First, we have Caitlin as Lady Loki, a variation of the intergalactic mischief monger from The Avengers. For most of this year, Caitlin was unsure of what she wanted to be for Halloween. After seeing The Avengers in early September, that was instantly decided. Tom Hiddleston’s portrayal of the twisted Norse demigod Loki sent the imaginations of both her and Lisa into high gear, and this amazing costume is the result.

For the basic structure of the costume, Lisa adapted a cos-play pattern she found on Deviant Art. I lost track of how many times she had to run to one of the various craft supply stores in the Piedmont area to get the materials she needed, but the result is a real eye-popper! At this writing, Caitlin has worn the costume (in whole or in part) to three different Halloween parties, and each time she was lauded with complements.

Total construction time for the costume was 30-some hours, spread over a six week period. That does not include the travel time to the various supply outlets. I won’t even guess what that came to. The costume was made from pieces of flannel and leather sewn or glued to a jacket-vest foundation. The various metallic highlights and accessories were made from poster board and matte board, painted with a mix of silver and gold. The helmet was made using paper mache and poster board on a toy construction hat. The horns were made from a Styrofoam, heart-shaped wreath base. The staff is a painted wooden dowel, with the head being made of reinforced poster board and plastic sheeting. A bluish penlight with a tiny crystalline charm completed the “Glow Stick of Destiny.”


The Incredible Hulk

Then we have Michael as the bestial half of the modern-day Jekyll & Hyde character, The Incredible Hulk. Michael’s costume was much easier: we ordered it from an online vendor. A few minor adjustments were made so that it would fit better, and on the whole it turned out great! Given that Michael is playing a character known for his ability to smash, he looks very cute! The costume came with a skull cap that would have made his face green, and given him a bush of black hair. A feasibility study was made to determine what it would take to make the cap not only fit better, but make the hair look more like that of the Hulk. Unfortunately, all attempts at having Michael wear the cap resulted in failure, because he found it inherently uncomfortable. Being just under two years old, there was no way in this or any other universe that he was going to tolerate such a thing being strapped to his noggin. So, the customization of the skull cap never came to pass.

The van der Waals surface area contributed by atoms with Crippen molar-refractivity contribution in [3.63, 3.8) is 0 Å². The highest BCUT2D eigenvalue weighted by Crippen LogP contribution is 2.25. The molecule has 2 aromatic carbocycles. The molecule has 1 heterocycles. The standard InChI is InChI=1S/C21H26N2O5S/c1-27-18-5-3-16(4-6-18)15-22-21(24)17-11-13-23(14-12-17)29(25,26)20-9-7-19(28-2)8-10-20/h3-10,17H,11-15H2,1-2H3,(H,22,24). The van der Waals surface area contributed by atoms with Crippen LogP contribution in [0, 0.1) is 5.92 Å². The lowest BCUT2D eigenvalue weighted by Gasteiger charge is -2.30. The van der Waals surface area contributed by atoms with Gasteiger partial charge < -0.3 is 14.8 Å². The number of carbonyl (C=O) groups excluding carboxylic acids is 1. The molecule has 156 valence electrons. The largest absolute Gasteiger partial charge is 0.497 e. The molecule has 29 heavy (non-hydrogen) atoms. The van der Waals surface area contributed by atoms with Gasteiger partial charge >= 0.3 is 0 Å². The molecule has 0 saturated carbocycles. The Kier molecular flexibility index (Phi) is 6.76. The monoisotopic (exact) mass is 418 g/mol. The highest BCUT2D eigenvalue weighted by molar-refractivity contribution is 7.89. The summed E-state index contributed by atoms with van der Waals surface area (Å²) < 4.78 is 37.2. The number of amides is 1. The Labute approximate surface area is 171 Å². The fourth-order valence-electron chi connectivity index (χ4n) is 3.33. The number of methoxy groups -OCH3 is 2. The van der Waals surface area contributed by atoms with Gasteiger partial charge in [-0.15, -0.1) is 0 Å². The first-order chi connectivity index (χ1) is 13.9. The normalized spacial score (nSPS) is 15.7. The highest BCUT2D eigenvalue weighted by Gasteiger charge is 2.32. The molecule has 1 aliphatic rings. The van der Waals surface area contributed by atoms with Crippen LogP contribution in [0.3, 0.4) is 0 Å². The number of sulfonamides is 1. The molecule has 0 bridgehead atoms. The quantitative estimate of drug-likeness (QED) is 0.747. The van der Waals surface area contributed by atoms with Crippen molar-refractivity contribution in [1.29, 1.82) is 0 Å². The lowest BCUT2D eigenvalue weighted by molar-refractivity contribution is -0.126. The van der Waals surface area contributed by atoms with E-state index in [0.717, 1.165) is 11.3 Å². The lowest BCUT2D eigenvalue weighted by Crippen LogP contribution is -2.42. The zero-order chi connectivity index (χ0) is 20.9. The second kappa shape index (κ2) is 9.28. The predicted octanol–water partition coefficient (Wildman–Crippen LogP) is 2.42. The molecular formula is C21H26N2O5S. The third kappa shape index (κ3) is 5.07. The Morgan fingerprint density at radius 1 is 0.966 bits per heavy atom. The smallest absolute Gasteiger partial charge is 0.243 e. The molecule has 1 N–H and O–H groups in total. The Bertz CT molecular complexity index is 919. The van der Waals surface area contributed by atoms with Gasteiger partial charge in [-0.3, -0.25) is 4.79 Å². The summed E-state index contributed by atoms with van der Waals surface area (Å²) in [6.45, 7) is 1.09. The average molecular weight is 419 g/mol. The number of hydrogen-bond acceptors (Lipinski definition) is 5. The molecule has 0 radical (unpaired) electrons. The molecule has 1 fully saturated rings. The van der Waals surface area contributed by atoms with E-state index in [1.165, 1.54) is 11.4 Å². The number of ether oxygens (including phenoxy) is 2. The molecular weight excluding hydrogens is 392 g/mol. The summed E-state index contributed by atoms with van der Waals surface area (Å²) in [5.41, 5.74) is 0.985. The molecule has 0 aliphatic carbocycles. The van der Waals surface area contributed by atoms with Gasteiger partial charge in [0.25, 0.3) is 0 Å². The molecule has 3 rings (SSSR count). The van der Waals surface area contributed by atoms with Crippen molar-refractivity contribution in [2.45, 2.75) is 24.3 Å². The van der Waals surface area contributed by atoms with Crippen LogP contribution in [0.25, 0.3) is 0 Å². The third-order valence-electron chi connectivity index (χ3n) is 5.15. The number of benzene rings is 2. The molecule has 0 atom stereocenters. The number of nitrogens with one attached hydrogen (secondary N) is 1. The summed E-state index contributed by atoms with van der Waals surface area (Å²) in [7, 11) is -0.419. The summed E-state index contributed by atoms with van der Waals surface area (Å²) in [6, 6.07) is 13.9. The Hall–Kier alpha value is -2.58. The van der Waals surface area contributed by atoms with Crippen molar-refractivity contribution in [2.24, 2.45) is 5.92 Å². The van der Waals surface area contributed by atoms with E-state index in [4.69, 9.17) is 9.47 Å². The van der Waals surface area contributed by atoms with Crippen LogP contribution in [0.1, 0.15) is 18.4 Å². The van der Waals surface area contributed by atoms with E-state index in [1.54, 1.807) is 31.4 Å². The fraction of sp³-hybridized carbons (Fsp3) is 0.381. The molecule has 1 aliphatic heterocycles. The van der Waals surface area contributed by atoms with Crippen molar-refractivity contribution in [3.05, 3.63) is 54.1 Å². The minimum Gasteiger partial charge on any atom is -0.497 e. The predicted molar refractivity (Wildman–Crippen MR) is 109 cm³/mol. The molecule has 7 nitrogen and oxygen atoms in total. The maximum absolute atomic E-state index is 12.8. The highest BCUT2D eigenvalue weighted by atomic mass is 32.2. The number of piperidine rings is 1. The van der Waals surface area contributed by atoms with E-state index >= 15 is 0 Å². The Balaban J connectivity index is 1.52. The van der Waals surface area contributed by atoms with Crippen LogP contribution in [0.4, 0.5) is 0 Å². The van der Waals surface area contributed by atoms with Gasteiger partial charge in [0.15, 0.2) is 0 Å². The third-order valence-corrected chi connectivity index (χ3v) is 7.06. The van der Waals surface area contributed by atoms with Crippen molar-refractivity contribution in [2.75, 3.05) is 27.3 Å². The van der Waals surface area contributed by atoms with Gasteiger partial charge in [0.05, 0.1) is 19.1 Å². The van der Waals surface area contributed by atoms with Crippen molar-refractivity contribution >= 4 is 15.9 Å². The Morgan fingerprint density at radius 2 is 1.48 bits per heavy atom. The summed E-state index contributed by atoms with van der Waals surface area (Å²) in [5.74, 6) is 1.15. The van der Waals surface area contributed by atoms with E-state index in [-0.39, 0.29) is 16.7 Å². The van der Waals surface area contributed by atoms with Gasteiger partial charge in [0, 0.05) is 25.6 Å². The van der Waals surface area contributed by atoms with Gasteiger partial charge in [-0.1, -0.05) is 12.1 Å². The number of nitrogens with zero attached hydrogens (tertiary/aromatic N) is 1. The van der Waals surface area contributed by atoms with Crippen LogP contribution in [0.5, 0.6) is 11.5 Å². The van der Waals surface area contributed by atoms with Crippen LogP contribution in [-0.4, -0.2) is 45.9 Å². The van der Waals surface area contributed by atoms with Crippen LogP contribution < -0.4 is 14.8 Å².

But no matter, he looks both cool and cute.

2014-10-28 09.47.10

Raven pumpkin

Earlier this month, Caitlin acquired a pumpkin as a door prize, and our original plan was to carve it. Instead, it became the subject of a pumpkin decoration contest through her school. Her paint scheme of choice was the character of Raven from the Teen Titans animated series. It should be noted that Caitlin – my daughter the artist – did all of the painting herself. The rind of the pumpkin was cleaned and dried, then she applied tempera paints directly to it. It took almost three coats of paint before the colors finally started to hold. I suspect the rind was sucking up the paint like a sponge. But, she was ultimately successful!

Azareth Metrion Zinthos!

In hindsight, it’s probably a good thing that Caitlin opted to paint the pumpkin instead of carve it. The house is currently awash in scraps of cloth, sheet plastic, old newspaper, and bits of other materials left over from the construction of the Lady Loki costume. But even so, my two girls really showed off their creativity!

Happy Halloween, 2014!


The core costume design for Lady Loki came from the Deviant Art user The Lighted Soul. Within her gallery she provides a tutorial for the coat and cape, and the shirt and tunic.

The Woodland Elf features patterns and instructions for the staff and bracers, and while Crafty Mischief provided instructions for the helmet.